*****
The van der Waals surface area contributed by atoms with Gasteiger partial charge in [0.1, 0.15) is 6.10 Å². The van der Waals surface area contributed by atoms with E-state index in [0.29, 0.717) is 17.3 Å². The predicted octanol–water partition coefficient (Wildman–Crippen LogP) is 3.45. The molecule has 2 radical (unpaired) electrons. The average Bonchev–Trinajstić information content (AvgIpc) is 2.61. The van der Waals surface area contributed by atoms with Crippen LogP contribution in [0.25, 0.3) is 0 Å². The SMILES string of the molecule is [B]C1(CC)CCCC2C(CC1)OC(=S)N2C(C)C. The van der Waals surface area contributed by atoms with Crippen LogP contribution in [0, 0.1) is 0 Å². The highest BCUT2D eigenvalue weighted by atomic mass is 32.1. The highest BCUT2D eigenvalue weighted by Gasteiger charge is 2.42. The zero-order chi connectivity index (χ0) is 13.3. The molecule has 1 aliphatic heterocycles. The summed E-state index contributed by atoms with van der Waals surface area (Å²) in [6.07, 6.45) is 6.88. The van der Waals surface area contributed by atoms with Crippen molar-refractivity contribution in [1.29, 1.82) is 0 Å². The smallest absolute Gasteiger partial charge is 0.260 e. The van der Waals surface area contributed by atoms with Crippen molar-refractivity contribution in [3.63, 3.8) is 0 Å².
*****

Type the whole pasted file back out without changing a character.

The van der Waals surface area contributed by atoms with Gasteiger partial charge in [0.1, 0.15) is 6.10 Å². The van der Waals surface area contributed by atoms with E-state index in [0.29, 0.717) is 17.3 Å². The predicted octanol–water partition coefficient (Wildman–Crippen LogP) is 3.45. The molecule has 2 radical (unpaired) electrons. The average Bonchev–Trinajstić information content (AvgIpc) is 2.61. The van der Waals surface area contributed by atoms with Crippen LogP contribution in [0.25, 0.3) is 0 Å². The SMILES string of the molecule is [B]C1(CC)CCCC2C(CC1)OC(=S)N2C(C)C. The van der Waals surface area contributed by atoms with Crippen LogP contribution in [0, 0.1) is 0 Å². The highest BCUT2D eigenvalue weighted by atomic mass is 32.1. The highest BCUT2D eigenvalue weighted by Gasteiger charge is 2.42. The zero-order chi connectivity index (χ0) is 13.3. The molecule has 1 aliphatic heterocycles. The summed E-state index contributed by atoms with van der Waals surface area (Å²) in [6.07, 6.45) is 6.88. The van der Waals surface area contributed by atoms with Crippen molar-refractivity contribution in [1.29, 1.82) is 0 Å². The smallest absolute Gasteiger partial charge is 0.260 e. The van der Waals surface area contributed by atoms with Crippen molar-refractivity contribution in [3.63, 3.8) is 0 Å².